Children will be directed to Jessie & Friends via „video clips and a catchy song” on social media sites.
The NSPCC described the move as „a positive step”.
Jessie & Friends features three animated children who explore online videos and social media – but they soon realise that dangers are lurking there.
In the first episode, Jessie watches a seemingly innocuous video of a happy crocodile that suddenly changes to feature an angry version of the reptile instead.
Such videos, which can disturb young children, have been known to proliferate on YouTube and other sites.
Most British three- t..

Tackle tech giants’ ‘bullying tactics’ review urges

Image copyright Getty Images Image caption Jason Furman was Barack Obama's chief economic adviser The UK needs to tackle „bullying tactics by market leaders” and the other consequences of a lack of competition in the technology sector, according to a new report.
A six month review of the sector has concluded tech giants like Facebook and Google should face greater competition.
Philip Hammond will give his initial response to the report in his Spring Statement later on Wednesday.
The review was led by Barack Obama's former economic advisor, Jason Furman.
The Harvard professor headed a panel exploring what impact the dominance of a small number of large tech firms is having on consumer choice and innovation.
TechUK, the body representing the UK tech industry said UK tech firms had created thousands of jobs and „embraced the principles of fair and open competition”.
'Bullying tactics'The report said there needed to be quicker and simpler enforcement when a company us..

Tackle tech giants’ ‘bullying tactics’ review urges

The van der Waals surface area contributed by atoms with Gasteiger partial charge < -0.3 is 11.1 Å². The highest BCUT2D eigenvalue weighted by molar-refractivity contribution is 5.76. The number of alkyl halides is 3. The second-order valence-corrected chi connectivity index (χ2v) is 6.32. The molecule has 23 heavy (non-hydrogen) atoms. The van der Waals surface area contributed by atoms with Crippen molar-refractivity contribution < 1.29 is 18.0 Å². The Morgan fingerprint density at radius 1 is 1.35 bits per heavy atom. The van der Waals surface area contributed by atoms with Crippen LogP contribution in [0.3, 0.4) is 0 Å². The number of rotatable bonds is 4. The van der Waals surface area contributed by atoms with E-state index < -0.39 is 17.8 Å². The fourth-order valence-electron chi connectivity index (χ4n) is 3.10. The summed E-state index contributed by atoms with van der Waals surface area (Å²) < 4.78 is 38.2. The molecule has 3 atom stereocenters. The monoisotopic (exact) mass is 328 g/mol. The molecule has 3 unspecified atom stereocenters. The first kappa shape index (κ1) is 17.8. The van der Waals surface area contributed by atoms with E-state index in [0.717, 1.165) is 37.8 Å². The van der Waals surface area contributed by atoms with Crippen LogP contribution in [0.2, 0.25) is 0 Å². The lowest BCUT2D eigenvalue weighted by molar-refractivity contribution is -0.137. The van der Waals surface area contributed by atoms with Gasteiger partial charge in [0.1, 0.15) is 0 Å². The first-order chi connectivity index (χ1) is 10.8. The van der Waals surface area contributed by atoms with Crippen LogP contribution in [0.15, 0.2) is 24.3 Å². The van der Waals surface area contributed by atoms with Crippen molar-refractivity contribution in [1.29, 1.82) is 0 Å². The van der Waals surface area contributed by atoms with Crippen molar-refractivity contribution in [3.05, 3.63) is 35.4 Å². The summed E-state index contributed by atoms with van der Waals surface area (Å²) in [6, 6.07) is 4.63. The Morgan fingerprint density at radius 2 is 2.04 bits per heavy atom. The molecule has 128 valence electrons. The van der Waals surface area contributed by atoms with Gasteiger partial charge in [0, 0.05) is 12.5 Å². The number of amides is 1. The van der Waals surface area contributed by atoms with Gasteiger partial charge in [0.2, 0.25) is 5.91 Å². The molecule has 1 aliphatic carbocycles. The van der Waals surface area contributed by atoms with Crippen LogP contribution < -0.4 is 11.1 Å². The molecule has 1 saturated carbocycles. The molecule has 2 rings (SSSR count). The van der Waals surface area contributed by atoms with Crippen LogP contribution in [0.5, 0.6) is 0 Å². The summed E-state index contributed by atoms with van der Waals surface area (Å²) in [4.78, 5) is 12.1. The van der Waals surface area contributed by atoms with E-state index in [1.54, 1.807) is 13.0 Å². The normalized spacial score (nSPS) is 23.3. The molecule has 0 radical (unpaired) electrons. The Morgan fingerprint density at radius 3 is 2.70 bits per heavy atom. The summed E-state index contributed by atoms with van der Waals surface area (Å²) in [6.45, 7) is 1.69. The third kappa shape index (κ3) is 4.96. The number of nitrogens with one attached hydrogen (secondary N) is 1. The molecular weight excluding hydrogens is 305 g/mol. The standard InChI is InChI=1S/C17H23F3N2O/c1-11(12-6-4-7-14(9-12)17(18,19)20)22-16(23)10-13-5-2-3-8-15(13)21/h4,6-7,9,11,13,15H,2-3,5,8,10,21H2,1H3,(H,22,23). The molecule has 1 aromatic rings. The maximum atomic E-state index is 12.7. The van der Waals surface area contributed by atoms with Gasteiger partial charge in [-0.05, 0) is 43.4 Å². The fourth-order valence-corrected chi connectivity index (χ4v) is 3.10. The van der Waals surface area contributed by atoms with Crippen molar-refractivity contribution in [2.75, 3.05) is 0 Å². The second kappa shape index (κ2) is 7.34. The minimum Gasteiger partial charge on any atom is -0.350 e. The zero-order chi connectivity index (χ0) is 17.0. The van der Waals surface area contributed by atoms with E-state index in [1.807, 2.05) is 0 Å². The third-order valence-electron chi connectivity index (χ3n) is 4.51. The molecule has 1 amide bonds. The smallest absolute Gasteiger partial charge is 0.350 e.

Image copyright Getty Images Image caption Jason Furman was Barack Obama's chief economic adviser The UK needs to tackle „bullying tactics by market leaders” and the other consequences of a lack of competition in the technology sector, according to a new report.
A six month review of the sector has concluded tech giants like Facebook and Google should face greater competition.
Philip Hammond will give his initial response to the report in his Spring Statement later on Wednesday.
The review was led by Barack Obama's former economic advisor, Jason Furman.
The Harvard professor headed a panel exploring what impact the dominance of a small number of large tech firms is having on consumer choice and innovation.
TechUK, the body representing the UK tech industry said UK tech firms had created thousands of jobs and „embraced the principles of fair and open competition”.
'Bullying tactics'The report said there needed to be quicker and simpler enforcement when a company us..

Elon Musk denies being in contempt of court

Image copyright Getty Images Elon Musk has denied that a tweet about Tesla placed him in contempt of court.
In February, he tweeted about Tesla's production ambitions, suggesting that in 2019 the carmaker would make 500,000 vehicles.
However, he had previously agreed a settlement with the US financial regulator which restricted his use of social media to talk about the firm.
This was following tweets about taking Tesla private, which upset investors and which he later retracted.
The Securities and Exchange Commission (SEC) had asked the courts to hold him in contempt for violating the settlement following his tweet on 19 February.
Image Copyright @elonmusk @elonmusk Report Image Copyright @elonmusk @elonmusk Report He later posted a second tweet clarifying that he expected deliveries for the year would be around 400,000 as previously estimated.
In court documents Mr Musk's lawyer argues that „there is no basis to issue contempt sanctions against him”.
The tweet in question w..